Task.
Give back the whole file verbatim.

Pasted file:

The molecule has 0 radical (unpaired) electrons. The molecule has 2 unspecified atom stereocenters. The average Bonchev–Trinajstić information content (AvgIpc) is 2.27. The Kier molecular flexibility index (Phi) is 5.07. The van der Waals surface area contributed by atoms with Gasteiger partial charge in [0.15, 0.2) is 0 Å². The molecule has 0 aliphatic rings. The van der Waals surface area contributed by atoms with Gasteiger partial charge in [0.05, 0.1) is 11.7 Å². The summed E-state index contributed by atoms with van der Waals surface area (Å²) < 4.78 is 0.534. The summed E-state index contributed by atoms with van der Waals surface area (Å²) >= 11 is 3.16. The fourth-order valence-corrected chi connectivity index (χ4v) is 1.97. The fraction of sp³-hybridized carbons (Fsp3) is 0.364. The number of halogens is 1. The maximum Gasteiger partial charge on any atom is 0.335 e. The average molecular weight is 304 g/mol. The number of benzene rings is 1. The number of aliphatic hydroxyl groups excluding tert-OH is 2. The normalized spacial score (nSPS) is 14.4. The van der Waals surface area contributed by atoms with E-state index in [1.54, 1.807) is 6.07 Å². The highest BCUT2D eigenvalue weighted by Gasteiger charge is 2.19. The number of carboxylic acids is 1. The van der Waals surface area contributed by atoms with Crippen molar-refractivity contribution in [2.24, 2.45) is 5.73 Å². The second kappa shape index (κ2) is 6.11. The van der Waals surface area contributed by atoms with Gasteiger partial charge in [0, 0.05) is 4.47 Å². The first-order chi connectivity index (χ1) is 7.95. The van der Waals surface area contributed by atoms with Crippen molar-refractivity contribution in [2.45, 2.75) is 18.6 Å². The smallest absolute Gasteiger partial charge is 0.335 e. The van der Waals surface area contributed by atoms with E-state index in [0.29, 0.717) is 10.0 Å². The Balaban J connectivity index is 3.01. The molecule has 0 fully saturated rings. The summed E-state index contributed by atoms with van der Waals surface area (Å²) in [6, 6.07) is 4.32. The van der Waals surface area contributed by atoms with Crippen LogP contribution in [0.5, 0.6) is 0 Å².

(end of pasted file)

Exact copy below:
The molecule has 0 radical (unpaired) electrons. The molecule has 2 unspecified atom stereocenters. The average Bonchev–Trinajstić information content (AvgIpc) is 2.27. The Kier molecular flexibility index (Phi) is 5.07. The van der Waals surface area contributed by atoms with Gasteiger partial charge in [0.15, 0.2) is 0 Å². The molecule has 0 aliphatic rings. The van der Waals surface area contributed by atoms with Gasteiger partial charge in [0.05, 0.1) is 11.7 Å². The summed E-state index contributed by atoms with van der Waals surface area (Å²) < 4.78 is 0.534. The summed E-state index contributed by atoms with van der Waals surface area (Å²) >= 11 is 3.16. The fourth-order valence-corrected chi connectivity index (χ4v) is 1.97. The fraction of sp³-hybridized carbons (Fsp3) is 0.364. The number of halogens is 1. The maximum Gasteiger partial charge on any atom is 0.335 e. The average molecular weight is 304 g/mol. The number of benzene rings is 1. The number of aliphatic hydroxyl groups excluding tert-OH is 2. The normalized spacial score (nSPS) is 14.4. The van der Waals surface area contributed by atoms with E-state index in [1.54, 1.807) is 6.07 Å². The highest BCUT2D eigenvalue weighted by Gasteiger charge is 2.19. The number of carboxylic acids is 1. The van der Waals surface area contributed by atoms with Crippen molar-refractivity contribution in [2.24, 2.45) is 5.73 Å². The second kappa shape index (κ2) is 6.11. The van der Waals surface area contributed by atoms with Gasteiger partial charge in [0, 0.05) is 4.47 Å². The first-order chi connectivity index (χ1) is 7.95. The van der Waals surface area contributed by atoms with Crippen molar-refractivity contribution in [2.45, 2.75) is 18.6 Å². The smallest absolute Gasteiger partial charge is 0.335 e. The van der Waals surface area contributed by atoms with E-state index in [0.29, 0.717) is 10.0 Å². The Balaban J connectivity index is 3.01. The molecule has 0 fully saturated rings. The summed E-state index contributed by atoms with van der Waals surface area (Å²) in [6, 6.07) is 4.32. The van der Waals surface area contributed by atoms with Crippen LogP contribution in [0.5, 0.6) is 0 Å².